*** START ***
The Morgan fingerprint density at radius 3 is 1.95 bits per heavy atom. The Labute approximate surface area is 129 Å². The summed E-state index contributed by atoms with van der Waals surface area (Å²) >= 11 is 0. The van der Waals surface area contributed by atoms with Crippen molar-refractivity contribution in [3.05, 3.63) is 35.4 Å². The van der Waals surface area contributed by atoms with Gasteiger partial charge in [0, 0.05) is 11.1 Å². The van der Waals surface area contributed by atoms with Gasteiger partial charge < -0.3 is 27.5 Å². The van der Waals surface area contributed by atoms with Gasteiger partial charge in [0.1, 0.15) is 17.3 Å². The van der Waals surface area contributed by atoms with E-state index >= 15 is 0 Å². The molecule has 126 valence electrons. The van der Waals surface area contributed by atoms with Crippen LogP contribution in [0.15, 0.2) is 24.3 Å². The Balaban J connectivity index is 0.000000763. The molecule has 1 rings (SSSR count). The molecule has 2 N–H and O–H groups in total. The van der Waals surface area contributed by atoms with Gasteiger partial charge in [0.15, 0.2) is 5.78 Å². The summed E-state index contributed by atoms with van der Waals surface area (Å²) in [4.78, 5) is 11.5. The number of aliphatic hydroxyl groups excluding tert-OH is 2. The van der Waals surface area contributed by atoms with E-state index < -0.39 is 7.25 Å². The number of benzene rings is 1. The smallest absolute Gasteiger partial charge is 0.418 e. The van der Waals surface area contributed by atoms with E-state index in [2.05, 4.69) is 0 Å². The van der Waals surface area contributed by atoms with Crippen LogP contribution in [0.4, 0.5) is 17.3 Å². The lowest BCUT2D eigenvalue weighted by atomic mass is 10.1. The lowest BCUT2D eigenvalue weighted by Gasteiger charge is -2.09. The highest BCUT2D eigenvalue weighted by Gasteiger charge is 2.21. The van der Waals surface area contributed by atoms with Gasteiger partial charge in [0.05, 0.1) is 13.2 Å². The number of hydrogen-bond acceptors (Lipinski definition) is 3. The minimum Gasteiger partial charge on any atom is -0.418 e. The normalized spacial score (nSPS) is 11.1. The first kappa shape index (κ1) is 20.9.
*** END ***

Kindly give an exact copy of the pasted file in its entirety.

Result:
The Morgan fingerprint density at radius 3 is 1.95 bits per heavy atom. The Labute approximate surface area is 129 Å². The summed E-state index contributed by atoms with van der Waals surface area (Å²) >= 11 is 0. The van der Waals surface area contributed by atoms with Crippen molar-refractivity contribution in [3.05, 3.63) is 35.4 Å². The van der Waals surface area contributed by atoms with Gasteiger partial charge in [0, 0.05) is 11.1 Å². The van der Waals surface area contributed by atoms with Gasteiger partial charge < -0.3 is 27.5 Å². The van der Waals surface area contributed by atoms with Gasteiger partial charge in [0.1, 0.15) is 17.3 Å². The van der Waals surface area contributed by atoms with E-state index >= 15 is 0 Å². The molecule has 126 valence electrons. The van der Waals surface area contributed by atoms with Crippen LogP contribution in [0.15, 0.2) is 24.3 Å². The Balaban J connectivity index is 0.000000763. The molecule has 1 rings (SSSR count). The molecule has 2 N–H and O–H groups in total. The van der Waals surface area contributed by atoms with Gasteiger partial charge in [0.15, 0.2) is 5.78 Å². The summed E-state index contributed by atoms with van der Waals surface area (Å²) in [4.78, 5) is 11.5. The number of aliphatic hydroxyl groups excluding tert-OH is 2. The van der Waals surface area contributed by atoms with E-state index < -0.39 is 7.25 Å². The number of benzene rings is 1. The smallest absolute Gasteiger partial charge is 0.418 e. The van der Waals surface area contributed by atoms with E-state index in [2.05, 4.69) is 0 Å². The van der Waals surface area contributed by atoms with Crippen LogP contribution in [0.4, 0.5) is 17.3 Å². The lowest BCUT2D eigenvalue weighted by atomic mass is 10.1. The lowest BCUT2D eigenvalue weighted by Gasteiger charge is -2.09. The highest BCUT2D eigenvalue weighted by Gasteiger charge is 2.21. The van der Waals surface area contributed by atoms with Gasteiger partial charge in [0.05, 0.1) is 13.2 Å². The number of hydrogen-bond acceptors (Lipinski definition) is 3. The minimum Gasteiger partial charge on any atom is -0.418 e. The normalized spacial score (nSPS) is 11.1. The first kappa shape index (κ1) is 20.9.